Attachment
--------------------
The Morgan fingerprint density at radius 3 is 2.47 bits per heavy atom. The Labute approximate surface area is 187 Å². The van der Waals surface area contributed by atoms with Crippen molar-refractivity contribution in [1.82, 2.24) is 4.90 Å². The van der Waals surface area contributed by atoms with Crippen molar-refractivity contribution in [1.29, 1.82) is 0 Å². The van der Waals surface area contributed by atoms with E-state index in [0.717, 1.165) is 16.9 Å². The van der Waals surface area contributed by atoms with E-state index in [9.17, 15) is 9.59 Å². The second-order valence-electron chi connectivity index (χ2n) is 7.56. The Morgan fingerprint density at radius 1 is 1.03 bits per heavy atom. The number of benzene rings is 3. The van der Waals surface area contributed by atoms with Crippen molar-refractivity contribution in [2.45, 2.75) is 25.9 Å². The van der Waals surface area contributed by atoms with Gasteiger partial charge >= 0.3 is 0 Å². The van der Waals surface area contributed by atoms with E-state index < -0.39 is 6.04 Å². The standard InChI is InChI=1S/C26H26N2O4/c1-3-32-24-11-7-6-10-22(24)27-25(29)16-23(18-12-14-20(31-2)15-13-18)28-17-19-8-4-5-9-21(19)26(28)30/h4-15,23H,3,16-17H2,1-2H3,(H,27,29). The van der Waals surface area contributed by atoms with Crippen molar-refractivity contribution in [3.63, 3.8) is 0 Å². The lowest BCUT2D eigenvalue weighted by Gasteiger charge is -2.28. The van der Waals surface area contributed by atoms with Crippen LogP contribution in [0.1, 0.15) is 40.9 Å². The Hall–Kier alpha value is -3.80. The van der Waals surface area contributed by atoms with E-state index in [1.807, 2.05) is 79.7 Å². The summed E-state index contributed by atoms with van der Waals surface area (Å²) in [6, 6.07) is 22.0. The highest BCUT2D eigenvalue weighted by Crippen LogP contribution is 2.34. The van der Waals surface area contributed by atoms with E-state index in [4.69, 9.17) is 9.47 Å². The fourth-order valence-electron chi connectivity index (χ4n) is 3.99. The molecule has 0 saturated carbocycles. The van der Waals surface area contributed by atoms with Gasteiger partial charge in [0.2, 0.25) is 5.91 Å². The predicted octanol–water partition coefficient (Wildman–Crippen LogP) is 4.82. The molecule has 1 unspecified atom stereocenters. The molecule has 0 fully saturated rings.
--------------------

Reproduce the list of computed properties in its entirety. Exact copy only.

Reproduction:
The Morgan fingerprint density at radius 3 is 2.47 bits per heavy atom. The Labute approximate surface area is 187 Å². The van der Waals surface area contributed by atoms with Crippen molar-refractivity contribution in [1.82, 2.24) is 4.90 Å². The van der Waals surface area contributed by atoms with Crippen molar-refractivity contribution in [1.29, 1.82) is 0 Å². The van der Waals surface area contributed by atoms with E-state index in [0.717, 1.165) is 16.9 Å². The van der Waals surface area contributed by atoms with E-state index in [9.17, 15) is 9.59 Å². The second-order valence-electron chi connectivity index (χ2n) is 7.56. The Morgan fingerprint density at radius 1 is 1.03 bits per heavy atom. The number of benzene rings is 3. The van der Waals surface area contributed by atoms with Crippen molar-refractivity contribution in [2.45, 2.75) is 25.9 Å². The van der Waals surface area contributed by atoms with Gasteiger partial charge >= 0.3 is 0 Å². The van der Waals surface area contributed by atoms with E-state index < -0.39 is 6.04 Å². The standard InChI is InChI=1S/C26H26N2O4/c1-3-32-24-11-7-6-10-22(24)27-25(29)16-23(18-12-14-20(31-2)15-13-18)28-17-19-8-4-5-9-21(19)26(28)30/h4-15,23H,3,16-17H2,1-2H3,(H,27,29). The van der Waals surface area contributed by atoms with Crippen molar-refractivity contribution in [3.63, 3.8) is 0 Å². The lowest BCUT2D eigenvalue weighted by Gasteiger charge is -2.28. The van der Waals surface area contributed by atoms with Crippen LogP contribution in [0.1, 0.15) is 40.9 Å². The Hall–Kier alpha value is -3.80. The van der Waals surface area contributed by atoms with E-state index in [1.807, 2.05) is 79.7 Å². The summed E-state index contributed by atoms with van der Waals surface area (Å²) in [6, 6.07) is 22.0. The highest BCUT2D eigenvalue weighted by Crippen LogP contribution is 2.34. The van der Waals surface area contributed by atoms with E-state index in [4.69, 9.17) is 9.47 Å². The fourth-order valence-electron chi connectivity index (χ4n) is 3.99. The molecule has 0 saturated carbocycles. The van der Waals surface area contributed by atoms with Gasteiger partial charge in [0.2, 0.25) is 5.91 Å². The predicted octanol–water partition coefficient (Wildman–Crippen LogP) is 4.82. The molecule has 1 unspecified atom stereocenters. The molecule has 0 fully saturated rings.